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"Tariffs Are Great": Trump Defends Trade Strategy Ahead Of EU Chief Visit

Scott Olson

But it is a bit novel to hit farmers with one hand and then offer them compensation with the other, and it could even expose the U.S.to sanctions by the World Trade Organization for supplying the same sorts of illegal subsidies of which Trump likes to complain.

Farm state lawmakers and other groups quickly criticized what they called a bailout. Sen. Rural and agricultural states supported Trump by wide margins in the 2016 election.

In June, Perdue assured farmers that President Trump "will Protect American Farmers from China's Trade Retaliation". And the farmers will be the biggest beneficiary.

Ben Sasse of Nebraska said Trump's trade war "is cutting the legs out from under farmers and White House's "plan" is to spend $12 billion on gold crutches". "But we can not overstate the dire consequences that farmers and ranchers are facing in relation to lost export markets", he added, "and we will continue to push for a swift and sure end to the trade war".

The U.S. Department of Agriculture said the amount is in line with the $11 billion estimated impact of tariffs.

The Washington Post notes that the program was created so long ago that it doesn't require congressional approval while taking out a loan of up to $30 billion.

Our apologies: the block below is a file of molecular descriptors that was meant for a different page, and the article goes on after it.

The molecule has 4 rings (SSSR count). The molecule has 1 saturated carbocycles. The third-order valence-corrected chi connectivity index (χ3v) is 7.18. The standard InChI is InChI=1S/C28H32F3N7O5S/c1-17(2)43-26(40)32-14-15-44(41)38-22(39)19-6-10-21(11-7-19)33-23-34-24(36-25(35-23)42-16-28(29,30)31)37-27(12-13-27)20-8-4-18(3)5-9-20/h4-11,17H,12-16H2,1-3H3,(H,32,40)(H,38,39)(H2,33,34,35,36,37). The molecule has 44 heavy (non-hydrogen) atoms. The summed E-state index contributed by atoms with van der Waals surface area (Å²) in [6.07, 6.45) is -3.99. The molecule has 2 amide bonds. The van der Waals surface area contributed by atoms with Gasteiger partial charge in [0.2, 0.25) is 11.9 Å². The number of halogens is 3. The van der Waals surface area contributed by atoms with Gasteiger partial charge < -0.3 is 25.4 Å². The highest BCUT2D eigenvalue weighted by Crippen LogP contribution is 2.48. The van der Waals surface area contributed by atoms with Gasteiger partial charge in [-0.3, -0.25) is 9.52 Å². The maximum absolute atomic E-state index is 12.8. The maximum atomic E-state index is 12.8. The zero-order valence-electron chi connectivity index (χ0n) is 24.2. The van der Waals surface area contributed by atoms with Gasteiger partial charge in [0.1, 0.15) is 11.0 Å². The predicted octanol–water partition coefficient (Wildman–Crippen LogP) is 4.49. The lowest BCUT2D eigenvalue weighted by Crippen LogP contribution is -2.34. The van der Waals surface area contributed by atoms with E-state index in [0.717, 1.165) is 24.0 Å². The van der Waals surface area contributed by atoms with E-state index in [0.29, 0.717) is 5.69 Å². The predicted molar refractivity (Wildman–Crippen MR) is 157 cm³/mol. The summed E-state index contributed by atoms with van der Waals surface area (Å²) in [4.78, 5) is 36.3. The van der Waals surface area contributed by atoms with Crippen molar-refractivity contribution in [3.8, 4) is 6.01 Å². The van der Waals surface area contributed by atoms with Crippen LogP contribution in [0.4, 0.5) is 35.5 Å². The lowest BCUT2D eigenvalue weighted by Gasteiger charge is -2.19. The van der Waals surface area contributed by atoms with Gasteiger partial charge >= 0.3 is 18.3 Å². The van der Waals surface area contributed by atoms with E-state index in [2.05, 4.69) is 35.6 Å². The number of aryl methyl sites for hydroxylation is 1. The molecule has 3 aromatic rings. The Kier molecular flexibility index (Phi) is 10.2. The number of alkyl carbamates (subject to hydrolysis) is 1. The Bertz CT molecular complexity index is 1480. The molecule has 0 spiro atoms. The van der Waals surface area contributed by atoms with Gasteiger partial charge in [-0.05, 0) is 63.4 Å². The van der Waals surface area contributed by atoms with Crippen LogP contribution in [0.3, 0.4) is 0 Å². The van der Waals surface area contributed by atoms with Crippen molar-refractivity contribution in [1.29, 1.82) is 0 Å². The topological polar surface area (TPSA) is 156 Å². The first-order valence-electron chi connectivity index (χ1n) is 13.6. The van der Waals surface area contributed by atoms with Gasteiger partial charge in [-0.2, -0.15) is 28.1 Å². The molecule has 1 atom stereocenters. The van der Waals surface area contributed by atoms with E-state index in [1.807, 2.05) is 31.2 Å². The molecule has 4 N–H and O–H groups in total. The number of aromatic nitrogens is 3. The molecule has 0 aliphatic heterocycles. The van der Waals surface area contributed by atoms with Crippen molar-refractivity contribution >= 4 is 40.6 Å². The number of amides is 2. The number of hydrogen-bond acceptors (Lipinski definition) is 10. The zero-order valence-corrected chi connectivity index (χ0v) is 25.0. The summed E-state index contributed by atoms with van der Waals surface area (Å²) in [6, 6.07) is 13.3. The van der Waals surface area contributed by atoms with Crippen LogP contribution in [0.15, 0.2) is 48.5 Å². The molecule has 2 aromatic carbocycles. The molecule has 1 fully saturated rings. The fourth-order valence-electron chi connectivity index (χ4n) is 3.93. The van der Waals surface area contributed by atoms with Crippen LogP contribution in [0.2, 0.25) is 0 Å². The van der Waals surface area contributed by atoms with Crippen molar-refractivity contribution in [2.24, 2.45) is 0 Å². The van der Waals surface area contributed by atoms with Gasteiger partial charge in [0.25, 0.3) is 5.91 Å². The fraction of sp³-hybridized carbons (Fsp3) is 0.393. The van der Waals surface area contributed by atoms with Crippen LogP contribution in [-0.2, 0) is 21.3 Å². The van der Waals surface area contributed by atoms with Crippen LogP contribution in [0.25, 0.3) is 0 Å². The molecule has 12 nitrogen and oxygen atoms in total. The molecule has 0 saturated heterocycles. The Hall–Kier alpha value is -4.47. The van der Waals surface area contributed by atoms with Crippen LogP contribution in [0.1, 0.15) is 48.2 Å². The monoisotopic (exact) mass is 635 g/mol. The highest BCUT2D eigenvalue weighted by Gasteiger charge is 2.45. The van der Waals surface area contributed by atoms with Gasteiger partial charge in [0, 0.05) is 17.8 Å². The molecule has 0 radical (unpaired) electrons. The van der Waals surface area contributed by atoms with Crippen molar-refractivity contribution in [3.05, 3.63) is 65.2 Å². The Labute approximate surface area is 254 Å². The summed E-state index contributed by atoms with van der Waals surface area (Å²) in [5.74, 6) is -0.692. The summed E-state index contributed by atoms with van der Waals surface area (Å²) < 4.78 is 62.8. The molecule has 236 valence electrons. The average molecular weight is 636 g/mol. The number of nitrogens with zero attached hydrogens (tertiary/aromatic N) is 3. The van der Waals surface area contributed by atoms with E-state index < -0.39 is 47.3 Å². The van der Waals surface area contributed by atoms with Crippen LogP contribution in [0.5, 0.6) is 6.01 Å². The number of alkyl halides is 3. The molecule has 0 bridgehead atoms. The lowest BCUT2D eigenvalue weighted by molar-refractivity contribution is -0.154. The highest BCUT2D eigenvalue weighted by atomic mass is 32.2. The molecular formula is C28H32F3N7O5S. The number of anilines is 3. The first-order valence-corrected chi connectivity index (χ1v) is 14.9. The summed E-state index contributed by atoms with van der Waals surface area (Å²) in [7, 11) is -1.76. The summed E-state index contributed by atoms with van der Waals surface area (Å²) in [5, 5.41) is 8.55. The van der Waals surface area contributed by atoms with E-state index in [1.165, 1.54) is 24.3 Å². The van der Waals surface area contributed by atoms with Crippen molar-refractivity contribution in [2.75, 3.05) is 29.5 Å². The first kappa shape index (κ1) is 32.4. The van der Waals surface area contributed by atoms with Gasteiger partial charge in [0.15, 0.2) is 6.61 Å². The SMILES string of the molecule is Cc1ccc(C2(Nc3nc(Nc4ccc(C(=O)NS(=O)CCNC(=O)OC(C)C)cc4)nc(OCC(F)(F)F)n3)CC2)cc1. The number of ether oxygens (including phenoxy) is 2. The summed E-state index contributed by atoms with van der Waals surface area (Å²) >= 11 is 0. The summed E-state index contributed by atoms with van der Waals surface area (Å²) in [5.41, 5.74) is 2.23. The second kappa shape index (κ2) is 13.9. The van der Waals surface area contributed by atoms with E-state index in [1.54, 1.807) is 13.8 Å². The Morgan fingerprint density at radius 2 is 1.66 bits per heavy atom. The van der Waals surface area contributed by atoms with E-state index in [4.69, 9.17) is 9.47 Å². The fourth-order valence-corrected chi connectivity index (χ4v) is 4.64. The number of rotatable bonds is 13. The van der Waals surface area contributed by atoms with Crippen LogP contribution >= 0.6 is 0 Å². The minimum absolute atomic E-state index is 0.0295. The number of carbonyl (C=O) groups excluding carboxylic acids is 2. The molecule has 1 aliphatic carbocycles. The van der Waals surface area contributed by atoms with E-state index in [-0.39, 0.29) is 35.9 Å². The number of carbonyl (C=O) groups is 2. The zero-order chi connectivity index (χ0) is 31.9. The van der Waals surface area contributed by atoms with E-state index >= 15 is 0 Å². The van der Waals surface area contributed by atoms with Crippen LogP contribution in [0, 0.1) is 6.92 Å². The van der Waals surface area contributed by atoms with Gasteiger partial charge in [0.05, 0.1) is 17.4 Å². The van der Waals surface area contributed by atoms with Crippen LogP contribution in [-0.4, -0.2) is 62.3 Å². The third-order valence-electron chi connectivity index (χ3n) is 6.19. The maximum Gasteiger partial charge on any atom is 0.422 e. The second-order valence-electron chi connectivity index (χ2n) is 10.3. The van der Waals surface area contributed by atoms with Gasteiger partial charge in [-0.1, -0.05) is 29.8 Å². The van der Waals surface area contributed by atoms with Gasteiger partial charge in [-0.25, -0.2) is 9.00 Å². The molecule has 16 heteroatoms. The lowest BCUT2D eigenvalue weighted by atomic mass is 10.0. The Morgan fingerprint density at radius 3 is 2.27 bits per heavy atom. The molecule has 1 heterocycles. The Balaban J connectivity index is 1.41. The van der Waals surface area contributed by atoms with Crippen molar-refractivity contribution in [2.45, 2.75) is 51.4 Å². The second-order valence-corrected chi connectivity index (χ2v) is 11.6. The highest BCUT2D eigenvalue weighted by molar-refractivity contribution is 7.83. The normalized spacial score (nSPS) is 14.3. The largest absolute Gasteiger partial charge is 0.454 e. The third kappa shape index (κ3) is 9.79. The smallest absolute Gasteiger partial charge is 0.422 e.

"These programs recognize the market challenges our farmers are facing today, and will provide some temporary assistance".

Trump on Tuesday announced a $12 billion bailout for American farmers whose export markets have been hit by retaliatory tariffs from China. The U.S. and European allies have been at odds over Trump's tariffs on steel imports and are meeting as the trade dispute threatens to spread to automobile production.

The plan focuses on Midwest soybean producers and others targeted by retaliatory measures.

The president appealed for patience on his trade policies at the annual Veterans of Foreign Wars national convention in Kansas City, Missouri.

The United States exported $138 billion in agriculture products in 2017, including $21.5 billion of soybeans, the most valuable export. But they also exact a toll on domestic companies and consumers through higher prices on imported goods when American trading partners retaliate.

When Donald Trump announced his tariffs plan in April he promised that it would only work to benefit farmers. "This should help many of our farmers and ranchers weather the rough road ahead and assist in their dealings with their financial institutions".

How it will work: The plan, reportedly in the works for months, has three parts.

Options activity has been known to spike before the public announcement of market-moving news and the U.S. Securities and Exchange Commission has pursued enforcement actions when the activity has been determined to be insider trading involving options. I've had several White House meetings with President Trump to express my concerns in strong terms.

The aid package is expected to target soybean farmers, dairy farmers, and pork producers, among others.

But speaking out against the "blunt instrument of tariffs" Heidi McAuliffe of the American Coating Association said that chemical materials like polymers were created through "very mature processes", and as such did not constitute the type of innovative technology characterising the Made in China 2025 plan. "If tariffs punish farmers, the answer is not welfare for farmers - the answer is remove the tariffs". Heidi Heitkamp this fall.